Atlanta-based cloud and colocation provider DC Blox is building an edge data center in Birmingham, Alabama, set inside a former Trinity Steel plant.
The first phase of the project will offer 31,000 square feet of space and up to 5MW of power capacity by early 2019. The 27-acre plot of land will also host a “technology and innovation campus.”
“In addition to utilizing a long-vacant property in our city and transforming the surrounding neighborhood, this will serve as the company’s flagship data center and a tool to attract further business to the area,” said Randall Woodfin, the Mayor of Birmingham.
Data is the new… steel?
The company is particularly interested in edge markets in the Southeastern US that have a high population but are underserved by major data center operators. Its next facility will be located in downtown Birmingham, the most populous city in Alabama.
“The Birmingham data center campus will unquestionably be our flagship property, capable of scaling to over 200,000 square feet of secure, government-grade data center space,” said Jeff Uphues, CEO of DC Blox.
“We believe this site will be a highly compelling alternative in the Southeast to Atlanta for enterprise, hyperscale cloud, Software-as-a-Service, government, network and content providers. It’s our focus to create a multi-purpose innovation campus with collaborative workspaces worthy of housing global technology companies and academia dedicated to research and collaboration.”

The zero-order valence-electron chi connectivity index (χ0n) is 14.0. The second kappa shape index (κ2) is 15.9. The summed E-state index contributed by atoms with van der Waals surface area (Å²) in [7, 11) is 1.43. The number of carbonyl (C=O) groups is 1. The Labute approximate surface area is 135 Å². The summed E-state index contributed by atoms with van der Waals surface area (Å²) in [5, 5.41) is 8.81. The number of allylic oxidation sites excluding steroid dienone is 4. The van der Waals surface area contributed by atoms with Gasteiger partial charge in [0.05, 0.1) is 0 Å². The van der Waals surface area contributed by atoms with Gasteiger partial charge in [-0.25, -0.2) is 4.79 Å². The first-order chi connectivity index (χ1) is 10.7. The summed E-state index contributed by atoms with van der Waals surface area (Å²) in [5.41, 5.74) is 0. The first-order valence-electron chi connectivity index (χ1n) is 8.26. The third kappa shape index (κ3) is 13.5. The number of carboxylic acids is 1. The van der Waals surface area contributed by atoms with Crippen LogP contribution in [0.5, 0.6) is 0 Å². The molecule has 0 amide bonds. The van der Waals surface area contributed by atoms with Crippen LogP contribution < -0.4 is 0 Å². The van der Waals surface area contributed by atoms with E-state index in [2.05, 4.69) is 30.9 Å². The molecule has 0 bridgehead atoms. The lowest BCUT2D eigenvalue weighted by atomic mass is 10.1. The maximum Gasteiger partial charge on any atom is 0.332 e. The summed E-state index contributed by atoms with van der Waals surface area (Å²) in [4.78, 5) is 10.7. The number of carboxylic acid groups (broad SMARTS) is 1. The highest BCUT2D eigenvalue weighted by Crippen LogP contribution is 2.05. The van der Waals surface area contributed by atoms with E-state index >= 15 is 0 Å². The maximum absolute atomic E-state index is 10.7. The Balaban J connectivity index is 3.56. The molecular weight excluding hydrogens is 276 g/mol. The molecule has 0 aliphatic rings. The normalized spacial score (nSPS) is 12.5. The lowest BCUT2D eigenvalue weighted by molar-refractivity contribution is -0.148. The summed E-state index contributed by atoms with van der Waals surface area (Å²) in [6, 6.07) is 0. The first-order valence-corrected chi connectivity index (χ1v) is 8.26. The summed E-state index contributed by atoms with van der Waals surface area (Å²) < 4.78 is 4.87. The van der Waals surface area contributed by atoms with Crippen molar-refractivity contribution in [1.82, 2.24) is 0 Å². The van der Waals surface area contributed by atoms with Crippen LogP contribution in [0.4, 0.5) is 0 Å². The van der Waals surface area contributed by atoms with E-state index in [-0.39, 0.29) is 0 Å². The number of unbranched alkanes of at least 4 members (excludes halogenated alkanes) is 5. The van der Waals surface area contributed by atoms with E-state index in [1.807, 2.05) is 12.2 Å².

Disused industrial buildings like the Trinity Steel plant are perfect for data centers, with high ceilings, reinforced floors, freight elevators and other features originally designed to handle heavy machinery.
According to an analysis prepared by the Center for Business and Economic Research at the University of Alabama, economic impact of this project on the state is estimated to be around $99 million, more than $80 million of which will be spent in Jefferson County.
“The significant investment being made by DC BLOX to open this data center in Birmingham will not only create high-paying jobs, but also bring an exciting new chapter to a neighborhood in the city with a long industrial history,” Alabama Governor Kay Ivey said.
“We’re committed to positioning Alabama for a technology-focused future and look forward to working with the company to accelerate that process.”